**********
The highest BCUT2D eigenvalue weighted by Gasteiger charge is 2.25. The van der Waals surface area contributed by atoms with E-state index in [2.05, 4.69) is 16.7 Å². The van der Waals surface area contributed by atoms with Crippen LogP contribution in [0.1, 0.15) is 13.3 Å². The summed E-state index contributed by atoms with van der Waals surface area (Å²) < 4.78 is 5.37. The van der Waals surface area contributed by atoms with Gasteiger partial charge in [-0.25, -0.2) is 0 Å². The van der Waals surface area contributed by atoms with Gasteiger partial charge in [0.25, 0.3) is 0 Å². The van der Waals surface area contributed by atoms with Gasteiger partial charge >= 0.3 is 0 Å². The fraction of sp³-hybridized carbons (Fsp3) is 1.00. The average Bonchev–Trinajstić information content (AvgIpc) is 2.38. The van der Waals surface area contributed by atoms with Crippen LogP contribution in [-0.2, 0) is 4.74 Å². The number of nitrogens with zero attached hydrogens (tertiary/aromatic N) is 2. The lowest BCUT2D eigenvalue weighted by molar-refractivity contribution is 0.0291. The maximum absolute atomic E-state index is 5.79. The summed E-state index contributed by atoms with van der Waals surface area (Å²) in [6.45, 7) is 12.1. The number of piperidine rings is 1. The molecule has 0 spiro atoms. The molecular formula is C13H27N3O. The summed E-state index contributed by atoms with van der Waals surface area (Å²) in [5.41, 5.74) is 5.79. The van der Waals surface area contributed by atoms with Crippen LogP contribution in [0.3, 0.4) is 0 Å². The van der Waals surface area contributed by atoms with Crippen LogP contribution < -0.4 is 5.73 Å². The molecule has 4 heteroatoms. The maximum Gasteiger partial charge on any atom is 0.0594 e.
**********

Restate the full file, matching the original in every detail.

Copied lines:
The highest BCUT2D eigenvalue weighted by Gasteiger charge is 2.25. The van der Waals surface area contributed by atoms with E-state index in [2.05, 4.69) is 16.7 Å². The van der Waals surface area contributed by atoms with Crippen LogP contribution in [0.1, 0.15) is 13.3 Å². The summed E-state index contributed by atoms with van der Waals surface area (Å²) < 4.78 is 5.37. The van der Waals surface area contributed by atoms with Gasteiger partial charge in [-0.25, -0.2) is 0 Å². The van der Waals surface area contributed by atoms with Gasteiger partial charge in [0.25, 0.3) is 0 Å². The van der Waals surface area contributed by atoms with Gasteiger partial charge >= 0.3 is 0 Å². The fraction of sp³-hybridized carbons (Fsp3) is 1.00. The average Bonchev–Trinajstić information content (AvgIpc) is 2.38. The van der Waals surface area contributed by atoms with Crippen LogP contribution in [-0.2, 0) is 4.74 Å². The number of nitrogens with zero attached hydrogens (tertiary/aromatic N) is 2. The lowest BCUT2D eigenvalue weighted by molar-refractivity contribution is 0.0291. The maximum absolute atomic E-state index is 5.79. The summed E-state index contributed by atoms with van der Waals surface area (Å²) in [6.45, 7) is 12.1. The number of piperidine rings is 1. The molecule has 0 spiro atoms. The molecular formula is C13H27N3O. The summed E-state index contributed by atoms with van der Waals surface area (Å²) in [5.41, 5.74) is 5.79. The van der Waals surface area contributed by atoms with Crippen LogP contribution in [0.3, 0.4) is 0 Å². The van der Waals surface area contributed by atoms with Crippen LogP contribution < -0.4 is 5.73 Å². The molecule has 4 heteroatoms. The maximum Gasteiger partial charge on any atom is 0.0594 e.